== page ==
On a 52-acre site along Michigan’s Pine River, a pre-World War II chemical plant made DDT for government use, and later PBBs, polybrominated biphenyls, an early flame retardant. In the 1970s, PBBs were accidentally mixed into cattle feed. Hundreds of Michigan farm families lost their herds.More than 8 million Michiganders were poisoned. The plant was dismantled and interred in place. Excess PBB stock was buried in a nearby landfill. Today, the level of both DDT and PBBs in the Pine River Valley concerns citizens and scientists alike. The PBB disaster has been described as the largest mass poisoning on American soil. Few know about it, and more, the people of St. Louis, Michigan, where the plant had been located, have been left with both the legacy of contamination and the prospect of the intergenerational health problems currently being studied in Michigan families.
The Pine River Superfund Citizen Task Force invited SEHN to help think through how to respond to the intergenerational nature of their ongoing exposures and effects.
The community had identified the precautionary principle as a guiding light for how to protect future generations from the same kind of harms that they themselves were experiencing. At a conference near the Pine River Superfund site in late April 2016, Carolyn Raffensperger brought SEHN’s decades of first-hand experience applying science and law to imminent and ongoing environmental and health disasters to the strategy table, framing the problem of long-term, intergenerational contamination in such a way that a different set of solutions could be found, setting a new course for the future.
SEHN needs your support, today, in order to continue to work with neglected communities like St. Louis to insist on cleanup, to interpret the scientific findings, and to establish policies that protect the next generation. If there is one lesson from St. Louis it is to prevent tragedies like this from happening again.
Contribute to a different legacy. Your gift will allow SEHN to support St. Louis and communities like it, while setting precedents that will name these events as the tragedies they are, not business-as-usual befalling others, today and for future generations.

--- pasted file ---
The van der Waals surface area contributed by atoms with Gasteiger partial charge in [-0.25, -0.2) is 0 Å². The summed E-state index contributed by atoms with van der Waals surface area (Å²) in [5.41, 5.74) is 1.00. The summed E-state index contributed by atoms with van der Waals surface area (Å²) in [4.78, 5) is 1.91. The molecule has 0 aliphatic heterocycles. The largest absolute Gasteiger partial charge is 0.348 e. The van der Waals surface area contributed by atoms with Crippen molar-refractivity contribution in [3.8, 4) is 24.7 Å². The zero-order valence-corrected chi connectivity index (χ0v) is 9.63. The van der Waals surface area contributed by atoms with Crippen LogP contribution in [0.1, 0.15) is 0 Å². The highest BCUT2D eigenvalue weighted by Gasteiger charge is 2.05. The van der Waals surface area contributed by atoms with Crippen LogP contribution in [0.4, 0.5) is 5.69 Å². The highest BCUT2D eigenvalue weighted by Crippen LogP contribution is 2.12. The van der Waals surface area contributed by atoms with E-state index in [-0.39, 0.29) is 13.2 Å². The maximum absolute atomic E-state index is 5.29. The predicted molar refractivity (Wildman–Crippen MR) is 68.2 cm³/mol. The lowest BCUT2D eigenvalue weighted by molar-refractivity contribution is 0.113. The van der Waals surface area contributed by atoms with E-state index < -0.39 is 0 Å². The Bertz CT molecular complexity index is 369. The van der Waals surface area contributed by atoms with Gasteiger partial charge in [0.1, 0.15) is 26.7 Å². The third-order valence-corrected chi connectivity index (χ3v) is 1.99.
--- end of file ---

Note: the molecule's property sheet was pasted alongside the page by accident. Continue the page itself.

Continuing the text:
Ann, Carolyn, Kaitlin, Sherri, and Ted
“To support the work of environmental public health is to bolster the probability of a non-event: The tumor that never metastasized. The baby carried to term. The carefree child on the playground. For 20 years, prevention has been the work of the Science & Environmental Health Network.” - environmental sociologist and SEHN Board Member, Dr. Rebecca Gasior Altman
PS. Also last month, SEHN’s Ted Schettler was invited into communities across Alaska to highlight opportunities for breast cancer prevention. There, traditional foods including seals, walrus, and bowhead whales are contaminated with PCBs and other persistent chemicals dumped by the military or transported to the north by air and water currents, leaving Alaska Native communities with tough choices about what to eat. This undoubtedly helps to explain some of the health challenges facing these communities—including cancer. Listen to an interview with Ted. More press coverage here.
In Case You Missed It!
Ted Schettler and Carolyn Raffensperger speaking at the “Breast Cancer: A Detective Story” event, Minneapolis, MN, October 2015. Their full conversation is available on our YouTube channel, along with highlight clips from the evening.